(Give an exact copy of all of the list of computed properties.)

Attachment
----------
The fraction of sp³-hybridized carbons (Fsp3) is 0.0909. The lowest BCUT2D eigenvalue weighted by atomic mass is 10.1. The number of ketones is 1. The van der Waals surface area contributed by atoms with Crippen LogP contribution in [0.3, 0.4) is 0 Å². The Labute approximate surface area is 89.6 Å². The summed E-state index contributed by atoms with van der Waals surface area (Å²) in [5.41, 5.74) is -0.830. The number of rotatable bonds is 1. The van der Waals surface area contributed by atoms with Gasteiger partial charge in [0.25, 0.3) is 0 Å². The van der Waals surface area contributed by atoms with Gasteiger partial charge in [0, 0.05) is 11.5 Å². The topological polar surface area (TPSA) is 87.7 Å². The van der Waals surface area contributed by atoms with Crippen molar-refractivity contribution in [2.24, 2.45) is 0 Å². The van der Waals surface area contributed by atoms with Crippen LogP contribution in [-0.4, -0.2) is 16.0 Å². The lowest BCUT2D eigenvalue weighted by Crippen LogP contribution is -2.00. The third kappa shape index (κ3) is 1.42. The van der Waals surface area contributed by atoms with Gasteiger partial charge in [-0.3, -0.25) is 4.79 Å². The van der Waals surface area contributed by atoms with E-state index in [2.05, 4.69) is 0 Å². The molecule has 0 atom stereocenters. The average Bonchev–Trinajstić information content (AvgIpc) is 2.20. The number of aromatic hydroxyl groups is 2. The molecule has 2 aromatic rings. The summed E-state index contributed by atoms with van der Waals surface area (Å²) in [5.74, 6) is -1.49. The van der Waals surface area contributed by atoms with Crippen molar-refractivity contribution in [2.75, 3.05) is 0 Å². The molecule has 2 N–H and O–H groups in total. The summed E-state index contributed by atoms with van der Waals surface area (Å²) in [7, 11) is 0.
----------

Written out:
The fraction of sp³-hybridized carbons (Fsp3) is 0.0909. The lowest BCUT2D eigenvalue weighted by atomic mass is 10.1. The number of ketones is 1. The van der Waals surface area contributed by atoms with Crippen LogP contribution in [0.3, 0.4) is 0 Å². The Labute approximate surface area is 89.6 Å². The summed E-state index contributed by atoms with van der Waals surface area (Å²) in [5.41, 5.74) is -0.830. The number of rotatable bonds is 1. The van der Waals surface area contributed by atoms with Gasteiger partial charge in [0.25, 0.3) is 0 Å². The van der Waals surface area contributed by atoms with Gasteiger partial charge in [0, 0.05) is 11.5 Å². The topological polar surface area (TPSA) is 87.7 Å². The van der Waals surface area contributed by atoms with Crippen molar-refractivity contribution in [2.24, 2.45) is 0 Å². The van der Waals surface area contributed by atoms with Crippen LogP contribution in [-0.4, -0.2) is 16.0 Å². The lowest BCUT2D eigenvalue weighted by Crippen LogP contribution is -2.00. The third kappa shape index (κ3) is 1.42. The van der Waals surface area contributed by atoms with Gasteiger partial charge in [-0.3, -0.25) is 4.79 Å². The van der Waals surface area contributed by atoms with E-state index in [2.05, 4.69) is 0 Å². The molecule has 0 atom stereocenters. The average Bonchev–Trinajstić information content (AvgIpc) is 2.20. The number of aromatic hydroxyl groups is 2. The molecule has 2 aromatic rings. The summed E-state index contributed by atoms with van der Waals surface area (Å²) in [5.74, 6) is -1.49. The van der Waals surface area contributed by atoms with Crippen molar-refractivity contribution in [2.75, 3.05) is 0 Å². The molecule has 2 N–H and O–H groups in total. The summed E-state index contributed by atoms with van der Waals surface area (Å²) in [7, 11) is 0.